Belgium’s Financial Services and Markets Authority (FSMA) has demanded an immediate halt of all cryptocurrency services offered by Binance, the global cryptocurrency exchange and blockchain platform.
According to a statement released by the FSMA on June 23, the order comes after the FSMA raised concerns over Binance’s offerings of exchange services between virtual and legal currencies and custody wallet services in Belgium, which were found to originate from countries outside the European Economic Area (EEA).
This is prohibited under Belgian law, and violations of this prohibition may lead to criminal sanctions related to money laundering and terrorist financing.
The 27 companies reportedly involved in the operational and technical aspects of Binance’s offerings, 19 of which are outside the EEA, failed to provide required legal documentation and proof of their EEA-based legal entities authorized to offer such services in Belgium.
According to the statement, Binance was unable to verify that their services within Belgium were carried out by entities governed by the law of another EEA member state and authorized by their home member state. Consequently, the FSMA ruled that Binance’s activities in Belgium are in direct violation of this prohibition and has ordered Binance to cease these activities with immediate effect.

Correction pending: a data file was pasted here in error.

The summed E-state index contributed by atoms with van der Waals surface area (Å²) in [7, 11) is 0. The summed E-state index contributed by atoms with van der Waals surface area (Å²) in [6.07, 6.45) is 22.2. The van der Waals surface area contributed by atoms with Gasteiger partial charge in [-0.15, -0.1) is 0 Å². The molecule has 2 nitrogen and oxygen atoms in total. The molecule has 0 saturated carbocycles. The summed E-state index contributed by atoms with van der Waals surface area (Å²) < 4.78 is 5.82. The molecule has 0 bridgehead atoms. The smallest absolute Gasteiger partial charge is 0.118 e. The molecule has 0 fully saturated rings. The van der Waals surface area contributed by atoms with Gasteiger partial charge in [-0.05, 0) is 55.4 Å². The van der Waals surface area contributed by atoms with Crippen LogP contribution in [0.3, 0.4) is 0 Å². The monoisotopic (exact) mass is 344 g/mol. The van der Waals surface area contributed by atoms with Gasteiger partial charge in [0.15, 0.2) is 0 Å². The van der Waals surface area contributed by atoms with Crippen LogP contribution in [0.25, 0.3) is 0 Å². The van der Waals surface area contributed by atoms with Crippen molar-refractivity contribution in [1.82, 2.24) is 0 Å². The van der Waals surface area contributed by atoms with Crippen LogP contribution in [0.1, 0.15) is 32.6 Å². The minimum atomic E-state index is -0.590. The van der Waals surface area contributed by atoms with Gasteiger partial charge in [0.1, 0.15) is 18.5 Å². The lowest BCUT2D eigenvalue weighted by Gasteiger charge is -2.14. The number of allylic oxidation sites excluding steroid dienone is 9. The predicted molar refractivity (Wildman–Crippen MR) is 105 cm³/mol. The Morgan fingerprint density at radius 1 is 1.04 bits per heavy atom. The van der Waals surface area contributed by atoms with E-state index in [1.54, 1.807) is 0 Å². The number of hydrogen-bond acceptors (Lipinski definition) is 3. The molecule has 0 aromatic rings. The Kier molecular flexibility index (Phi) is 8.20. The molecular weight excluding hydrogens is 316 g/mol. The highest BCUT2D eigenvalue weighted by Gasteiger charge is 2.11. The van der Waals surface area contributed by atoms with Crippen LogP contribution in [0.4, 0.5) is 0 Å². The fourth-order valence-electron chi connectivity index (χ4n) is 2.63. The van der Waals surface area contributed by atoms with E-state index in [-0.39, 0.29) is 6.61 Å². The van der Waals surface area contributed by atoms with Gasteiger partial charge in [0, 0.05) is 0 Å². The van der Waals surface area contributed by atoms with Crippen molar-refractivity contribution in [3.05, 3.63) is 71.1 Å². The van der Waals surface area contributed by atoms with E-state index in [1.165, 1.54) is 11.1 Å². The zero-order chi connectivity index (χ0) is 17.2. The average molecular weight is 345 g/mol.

Return of keys, assets
In addition to the cease order, the FSMA has also demanded that Binance undertake immediate measures to return all cryptographic keys and virtual currencies held on behalf of Belgian clients. It insisted these assets should be returned to the clients directly or transferred to entities governed by the law of an EEA member state, with Binance ensuring secure transfers.
The Crown Prosecutor of Brussels has been alerted about potential criminal offenses.
Binance has faced a series of setbacks in its European operations. Its U.K. subsidiary, Binance Markets Limited, canceled its registration with the country’s Financial Conduct Authority (FCA), while Binance also announced its departure from the Dutch market due to failure in securing registration as a virtual asset service provider (VASP). It was also fined €3.3 million in the Netherlands in July 2022 for unlicensed operations.
The exchange has been under investigation by French authorities since February 2022 for allegations of “aggravated money laundering” and of operating without a license in the country between 2020 and 2022.
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